Thin or full sound

Harmonica aficionados expect different things from harp players(including themselves, if they play). I like to simplify these differences into the “thin” sound or the " full" sound. Since most harmonica players are “solo” performers, they tend to produce the full sound. Part of the reason for this is because their hands are free and they cup the harp with their hands. Whereas, the thin player usually has a guitar or other instrument to play at the same time. It seems, also, that the full sound player uses more chords than notes. People struggle with playing notes, but then learn songs and go into the full sound mode(because it is recommended by the experts). They can’t understand why their version of someone else’s song sounds less inspiring than the original. Why learn notes if you’re not going to play them?

In my opinion, notes are what give the song its character. The chords merely re-emphasize the “heart of the song.” The notes are expressive. They tend to be more representative of our musical souls.

Without a doubt, Bob Dylan is the most famous and successful of the “thin players.” He has been called “the worst harmonica player ever”, many times, by the so-called experts. I’m not pushing Dylan on anyone or trying to compare him to your favorite player. Those contests are of little value. But, what can we learn from Mr. Dylan? I’m speaking here, strictly, learning about playing the harp. His body of work in songwriting is unmatchable. He’s an excellent guitar player, for which he almost never gets any recognition. I might add, that he and he alone, did more to save our beloved harmonica from musical extinction. That deed alone should make him an enduring hero to those of us who claim to love the harp!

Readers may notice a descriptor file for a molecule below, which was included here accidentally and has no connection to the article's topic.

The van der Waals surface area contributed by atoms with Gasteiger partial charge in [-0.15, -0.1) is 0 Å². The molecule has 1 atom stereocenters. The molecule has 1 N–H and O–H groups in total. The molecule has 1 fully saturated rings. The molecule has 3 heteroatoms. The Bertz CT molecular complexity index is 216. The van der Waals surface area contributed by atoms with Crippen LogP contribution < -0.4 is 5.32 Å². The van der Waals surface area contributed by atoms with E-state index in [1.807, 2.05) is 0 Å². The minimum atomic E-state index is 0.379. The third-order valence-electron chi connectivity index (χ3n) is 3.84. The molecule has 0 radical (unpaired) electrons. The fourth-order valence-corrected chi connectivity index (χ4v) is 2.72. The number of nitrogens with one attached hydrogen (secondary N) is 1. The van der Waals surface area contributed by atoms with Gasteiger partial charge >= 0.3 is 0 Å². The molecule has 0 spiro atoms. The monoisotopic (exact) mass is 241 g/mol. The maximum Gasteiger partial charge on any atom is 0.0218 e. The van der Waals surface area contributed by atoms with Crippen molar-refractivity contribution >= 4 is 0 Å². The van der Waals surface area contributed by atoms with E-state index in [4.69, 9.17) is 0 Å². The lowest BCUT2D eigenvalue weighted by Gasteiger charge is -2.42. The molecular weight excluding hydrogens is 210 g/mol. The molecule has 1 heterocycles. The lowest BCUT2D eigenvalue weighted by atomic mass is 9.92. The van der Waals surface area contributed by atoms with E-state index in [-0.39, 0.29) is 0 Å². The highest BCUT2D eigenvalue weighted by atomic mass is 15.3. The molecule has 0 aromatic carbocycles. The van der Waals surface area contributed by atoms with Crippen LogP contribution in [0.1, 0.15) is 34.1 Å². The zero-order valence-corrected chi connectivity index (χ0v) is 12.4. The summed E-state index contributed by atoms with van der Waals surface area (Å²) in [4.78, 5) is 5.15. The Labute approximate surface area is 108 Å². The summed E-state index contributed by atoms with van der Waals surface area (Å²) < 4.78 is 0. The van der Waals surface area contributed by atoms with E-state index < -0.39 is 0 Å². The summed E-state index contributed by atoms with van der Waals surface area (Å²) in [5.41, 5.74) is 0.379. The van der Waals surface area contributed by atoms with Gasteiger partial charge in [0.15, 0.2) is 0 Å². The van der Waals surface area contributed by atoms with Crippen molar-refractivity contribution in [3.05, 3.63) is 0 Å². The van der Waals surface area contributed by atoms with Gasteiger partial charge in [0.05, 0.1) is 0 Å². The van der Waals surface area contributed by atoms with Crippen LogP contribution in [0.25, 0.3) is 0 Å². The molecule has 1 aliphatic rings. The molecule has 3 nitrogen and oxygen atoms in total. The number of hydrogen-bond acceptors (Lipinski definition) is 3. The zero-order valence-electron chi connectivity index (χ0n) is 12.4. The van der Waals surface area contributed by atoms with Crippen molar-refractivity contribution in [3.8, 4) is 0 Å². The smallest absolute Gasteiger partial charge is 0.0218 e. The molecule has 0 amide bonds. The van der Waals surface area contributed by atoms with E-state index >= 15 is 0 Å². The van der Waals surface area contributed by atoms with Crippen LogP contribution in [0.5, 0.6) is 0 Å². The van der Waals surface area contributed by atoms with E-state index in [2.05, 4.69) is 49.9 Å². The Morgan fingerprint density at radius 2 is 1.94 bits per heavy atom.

His harmonica is very expressive, in large part, because of his emphasis on notes. When he goes into the chords, his harp music sounds like everyone else’s and his uniqueness suffers. However, we all know that it takes both chords and notes and other things, too, to make good harmonica music. So, he has to use chords sometimes. I think his reliance on notes and not being bound by someone else’s rules, are two of the lessons that we learn from him.

For those of you who don’t remember Bob Dylan’s voice from the “early days”, let me say this, his voice matched his harmonica. Both were raw, real and memorable. I would never say, let alone agree, that he was the “worst harmonica player ever!” He saved our beloved harp. I will forever thank him for it!

I was never really a fan of Bob Dylan to begin with since I never really liked folk music. However, the only song I like from him is “All Along the Watchtower”. It was simple, but his harp had a clean and sweet sound compared to his more “infamous” songs. It was clear that Dylan had great potential as a harp player and especially having decent enough influences, but as soon as he became more popular, his playing got a lot worse in my opinion. Instead of a sweet and gentle tone, his harp tone became extremely sloppy and unorganized. With that success, there came the millions of imitators that pushed the “popular song, bad harmonica” stereotype into the ground with songs like “Piano Man”, “Heart of Gold”, and “Mary Jane’s Last Dance” getting popular on mainstream radio while songs like “Karma Chameleon”, “Ain’t Goin’ Down (Til the Sun Comes Up)”, and any of the J. Geils Band’s song with harp got pushed to the side: it was all thanks to the success of Bob Dylan. Even though he had some positive impacts on the instrument, the negatives definitely outweight his wasted potential.

Interesting analysis. You have many who agree with you, in the harmonica community, about Mr. Dylan. As to the “popular song, bad harmonica” term, there could be “popular song, no harmonica.” That’s where we were headed before Dylan came along. Dylan can’t be blamed for “cheap imitations” by others. That’s on them .

By the early Sixties, the harmonica was a forgotten instrument. It was heard around the campfires on westerns/cowboy movies. There were the Blues players, but, let’s face it, they weren’t household names. Sadly, their music wasn’t in popular demand, not like Rock, anyway.

What are your thoughts on the “notes and chords” subject. What do you think each adds to the music and which do you concentrate on as you play?

Thank you for your inputs on this subject!